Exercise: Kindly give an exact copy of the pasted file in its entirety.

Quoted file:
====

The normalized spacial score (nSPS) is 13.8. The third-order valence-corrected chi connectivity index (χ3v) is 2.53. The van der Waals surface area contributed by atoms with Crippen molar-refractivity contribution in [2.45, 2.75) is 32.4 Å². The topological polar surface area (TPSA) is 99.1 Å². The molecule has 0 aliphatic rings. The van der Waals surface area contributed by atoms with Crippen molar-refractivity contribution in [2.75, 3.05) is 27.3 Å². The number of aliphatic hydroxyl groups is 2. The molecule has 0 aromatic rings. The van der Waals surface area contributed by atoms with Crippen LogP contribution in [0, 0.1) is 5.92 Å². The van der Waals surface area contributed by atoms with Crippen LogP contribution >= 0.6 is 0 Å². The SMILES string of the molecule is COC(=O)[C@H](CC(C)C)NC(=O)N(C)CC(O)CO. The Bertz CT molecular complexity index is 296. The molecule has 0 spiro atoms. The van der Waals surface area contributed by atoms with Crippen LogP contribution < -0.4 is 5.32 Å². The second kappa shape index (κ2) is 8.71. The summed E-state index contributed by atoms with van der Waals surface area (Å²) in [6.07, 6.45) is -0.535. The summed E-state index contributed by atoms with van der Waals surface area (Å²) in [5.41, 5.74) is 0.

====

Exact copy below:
The normalized spacial score (nSPS) is 13.8. The third-order valence-corrected chi connectivity index (χ3v) is 2.53. The van der Waals surface area contributed by atoms with Crippen molar-refractivity contribution in [2.45, 2.75) is 32.4 Å². The topological polar surface area (TPSA) is 99.1 Å². The molecule has 0 aliphatic rings. The van der Waals surface area contributed by atoms with Crippen molar-refractivity contribution in [2.75, 3.05) is 27.3 Å². The number of aliphatic hydroxyl groups is 2. The molecule has 0 aromatic rings. The van der Waals surface area contributed by atoms with Crippen LogP contribution in [0, 0.1) is 5.92 Å². The van der Waals surface area contributed by atoms with Crippen LogP contribution >= 0.6 is 0 Å². The SMILES string of the molecule is COC(=O)[C@H](CC(C)C)NC(=O)N(C)CC(O)CO. The Bertz CT molecular complexity index is 296. The molecule has 0 spiro atoms. The van der Waals surface area contributed by atoms with Crippen LogP contribution < -0.4 is 5.32 Å². The second kappa shape index (κ2) is 8.71. The summed E-state index contributed by atoms with van der Waals surface area (Å²) in [6.07, 6.45) is -0.535. The summed E-state index contributed by atoms with van der Waals surface area (Å²) in [5.41, 5.74) is 0.